31 March 2023

Coed Olaf - History of the Holloways and Paths

Continuing our review of the social history of Coed Olaf, we discuss the tracks that cross the woodland. In particular, there is a beautiful old holloway with two stone-faced banks and trees arching over it like the path in Lord of the Rings.

Coed Olaf - History of the Holloways and Paths

Before the railways and cars opened the fells up, folk walked. The landscape was crisscrossed with pathways that mostly went uphill from steppingstones that crossed the rivers and becks with fewer paths going along the valley. Paths followed the contours of the landscape, wending and winding their ways up and down the fells, coming up from the river, or from the farmhouses to their farmland. There are no paths on Cwm Garnant, perhaps because these were erased during inclosure, but there are traces of footpaths on Ty-isaf.

There were two ‘main’ roads that went from Garnant and Gwaun-Cae-Gurwen over the farmland and into the Betws hills. The first is Bryncethin Road which is now a road. The second is the holloway, which is now a public footpath. These may be of ancient origin: Bryncethin Road has a species-rich hedgerow that runs along the western edge of the wood; the public footpath has been bounded by two cloddiau.

A Clawdd, A Stone Faced Bank In Gwan-Cae-Gurwen

A Clawdd, A Stone Faced Bank In Gwaun-Cae-Gurwen

The patient hard work that was needed to build the banks and clear the stones from the fields to face the earthen banks gives us pause for thought. Like the deep drainage ditches, these may be commonplace pieces of civil engineering but the more I find these stretches I am in awe of folk’s labour, hard work and patience in making them.

The Holloway At Coed Olaf

The Holloway At Coed Olaf

The holloway began east of Ty-isaf at the weir on the Garnant, then passed south of the farmhouse and went west to where the public footpath is today. Whereas its eastern end was removed when the railway was built, a short section still runs for 100 m in a hollow halfway up the hill, before disappearing where the public footpath carries on as a track through the wet meadow, Waungroes.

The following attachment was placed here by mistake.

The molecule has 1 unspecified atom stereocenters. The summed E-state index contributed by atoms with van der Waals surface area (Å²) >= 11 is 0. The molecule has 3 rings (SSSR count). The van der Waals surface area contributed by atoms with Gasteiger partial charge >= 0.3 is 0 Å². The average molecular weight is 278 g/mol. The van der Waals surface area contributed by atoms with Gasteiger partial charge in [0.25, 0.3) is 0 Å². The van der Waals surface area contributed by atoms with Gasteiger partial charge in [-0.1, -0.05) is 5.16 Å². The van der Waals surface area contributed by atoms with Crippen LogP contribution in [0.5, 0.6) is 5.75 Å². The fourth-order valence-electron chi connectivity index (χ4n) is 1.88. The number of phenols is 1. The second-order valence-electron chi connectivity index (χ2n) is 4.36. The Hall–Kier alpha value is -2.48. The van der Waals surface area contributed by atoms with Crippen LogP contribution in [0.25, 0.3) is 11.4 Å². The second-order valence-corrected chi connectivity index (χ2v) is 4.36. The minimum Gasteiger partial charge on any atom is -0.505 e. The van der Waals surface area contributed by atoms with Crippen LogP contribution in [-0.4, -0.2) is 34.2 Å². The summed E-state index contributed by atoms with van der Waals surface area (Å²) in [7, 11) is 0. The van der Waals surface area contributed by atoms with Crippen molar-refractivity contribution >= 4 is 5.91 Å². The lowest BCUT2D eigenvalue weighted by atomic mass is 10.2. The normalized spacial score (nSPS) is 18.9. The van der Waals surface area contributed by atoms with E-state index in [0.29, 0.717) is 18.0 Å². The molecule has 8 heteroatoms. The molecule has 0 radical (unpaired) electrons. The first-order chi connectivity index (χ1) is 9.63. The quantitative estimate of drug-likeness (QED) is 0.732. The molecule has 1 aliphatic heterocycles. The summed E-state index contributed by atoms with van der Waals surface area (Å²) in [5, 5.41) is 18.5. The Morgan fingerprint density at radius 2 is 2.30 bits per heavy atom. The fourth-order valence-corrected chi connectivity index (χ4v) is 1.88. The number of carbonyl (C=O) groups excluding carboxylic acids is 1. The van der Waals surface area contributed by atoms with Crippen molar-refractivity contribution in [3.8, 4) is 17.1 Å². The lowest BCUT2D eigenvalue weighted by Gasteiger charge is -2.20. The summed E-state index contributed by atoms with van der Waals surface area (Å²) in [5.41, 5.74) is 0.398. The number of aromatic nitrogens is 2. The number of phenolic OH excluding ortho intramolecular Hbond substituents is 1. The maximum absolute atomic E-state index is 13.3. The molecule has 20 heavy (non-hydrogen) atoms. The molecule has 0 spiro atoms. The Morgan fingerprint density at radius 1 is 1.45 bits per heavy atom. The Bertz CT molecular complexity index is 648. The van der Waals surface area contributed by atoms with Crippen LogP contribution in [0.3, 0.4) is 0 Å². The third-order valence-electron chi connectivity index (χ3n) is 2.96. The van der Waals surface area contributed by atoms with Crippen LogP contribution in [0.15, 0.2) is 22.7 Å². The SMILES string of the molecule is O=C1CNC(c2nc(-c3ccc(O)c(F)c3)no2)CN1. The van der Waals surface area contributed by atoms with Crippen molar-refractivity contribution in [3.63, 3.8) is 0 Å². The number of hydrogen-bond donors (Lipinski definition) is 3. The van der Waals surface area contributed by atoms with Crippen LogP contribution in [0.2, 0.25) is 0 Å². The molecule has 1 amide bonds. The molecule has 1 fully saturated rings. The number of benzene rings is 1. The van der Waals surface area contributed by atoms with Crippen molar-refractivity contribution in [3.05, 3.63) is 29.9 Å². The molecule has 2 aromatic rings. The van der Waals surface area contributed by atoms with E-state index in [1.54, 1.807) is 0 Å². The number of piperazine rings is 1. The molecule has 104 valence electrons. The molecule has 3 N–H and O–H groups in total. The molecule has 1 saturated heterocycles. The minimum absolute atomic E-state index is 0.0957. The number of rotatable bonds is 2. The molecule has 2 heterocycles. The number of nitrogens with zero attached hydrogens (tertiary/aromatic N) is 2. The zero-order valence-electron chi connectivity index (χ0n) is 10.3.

In the 1840s, the holloway was slightly to the south of the current path in Waunfach, below its southern boundary; it was rediscovered in 2022 and, while broken in places, parts of its northern clawdd can still be found on the edges of Cae Newydd and Cae Newydd Uchaf. The holloway with both cloddiau can be found just west of the entrance to Cae Newydd Uchaf, but these were clearly abandoned as too wet and the footpath moved several yards to the north.

In the nineteenth century, the holloway turned into a track that connected Ty-isaf to its partner farm, Blaen-y-garnant. Physical remains of this can be found in the wood in Coed Cae, as well as on older maps, where the path clearly turns south into Cae Canol, but no evidence has yet been found of a footpath linking the holloway to the path in Cae Canol.

Fields Made By Cutting Back Wood At Coed Olaf In Nineteenth Century

Fields Made By Cutting Back Wood At Coed Olaf In Nineteenth Century

At the northern end of Cae Bietin, there is a footpath in the hillside in a dip. This splits into two and both branches went down the hill into a field that had been assarted from the wood in the valley, then at least one of the paths would have continued down the hill to the Garnant, where it would have crossed the stream. However, the sections to the river and the assarted field were removed when the railway cut was excavated.

There was, also, a footpath that began at a crossing over the Garnant north of Ty-isaf. It went west up the hillside by the beck, before crossing the tip of Cae Carkit and west over Waunfach, then probably joined the holloway in the fields near Bryncethen Cottage, to the west of the woodland. So far, no physical evidence has been found of these tracks.

With the Industrial Revolution, most of these footpaths stopped being used and were replaced by the railway, the tramway, and roads as people’s means of transport.

Today, a new track wends its way from Bryncethin Road to the public footpath following the natural shape of the land. These are farm tracks to give access for tractors and go across the land whereas the footpaths went up and down the hillside. It was perhaps created after the Hamer’s bought the farmland, as they would only have had access onto their land via a gate on the main road. We have kept it as it was on acquisition, except for a slight tweak in Waunygarnant where we have moved it slightly to the west and so it now cuts through the willow carr.